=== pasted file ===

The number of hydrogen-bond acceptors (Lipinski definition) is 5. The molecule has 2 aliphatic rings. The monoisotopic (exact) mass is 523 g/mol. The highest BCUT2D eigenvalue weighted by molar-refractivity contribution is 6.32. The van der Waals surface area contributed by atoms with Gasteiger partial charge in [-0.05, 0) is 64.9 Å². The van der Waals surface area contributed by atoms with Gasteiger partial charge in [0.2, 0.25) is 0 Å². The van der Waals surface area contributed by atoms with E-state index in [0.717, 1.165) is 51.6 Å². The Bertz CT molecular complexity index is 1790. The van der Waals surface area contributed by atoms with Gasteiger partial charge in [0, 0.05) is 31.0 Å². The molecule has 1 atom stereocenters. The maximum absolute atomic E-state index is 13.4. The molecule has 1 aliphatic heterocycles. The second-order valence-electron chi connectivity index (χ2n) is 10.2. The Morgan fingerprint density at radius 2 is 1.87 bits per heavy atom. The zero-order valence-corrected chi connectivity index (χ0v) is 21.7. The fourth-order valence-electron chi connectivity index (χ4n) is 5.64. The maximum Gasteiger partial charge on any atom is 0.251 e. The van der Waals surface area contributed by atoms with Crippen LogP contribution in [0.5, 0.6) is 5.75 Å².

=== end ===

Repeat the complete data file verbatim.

The number of hydrogen-bond acceptors (Lipinski definition) is 5. The molecule has 2 aliphatic rings. The monoisotopic (exact) mass is 523 g/mol. The highest BCUT2D eigenvalue weighted by molar-refractivity contribution is 6.32. The van der Waals surface area contributed by atoms with Gasteiger partial charge in [-0.05, 0) is 64.9 Å². The van der Waals surface area contributed by atoms with Gasteiger partial charge in [0.2, 0.25) is 0 Å². The van der Waals surface area contributed by atoms with E-state index in [0.717, 1.165) is 51.6 Å². The Bertz CT molecular complexity index is 1790. The van der Waals surface area contributed by atoms with Gasteiger partial charge in [0, 0.05) is 31.0 Å². The molecule has 1 atom stereocenters. The maximum absolute atomic E-state index is 13.4. The molecule has 1 aliphatic heterocycles. The second-order valence-electron chi connectivity index (χ2n) is 10.2. The Morgan fingerprint density at radius 2 is 1.87 bits per heavy atom. The zero-order valence-corrected chi connectivity index (χ0v) is 21.7. The fourth-order valence-electron chi connectivity index (χ4n) is 5.64. The maximum Gasteiger partial charge on any atom is 0.251 e. The van der Waals surface area contributed by atoms with Crippen LogP contribution in [0.5, 0.6) is 5.75 Å².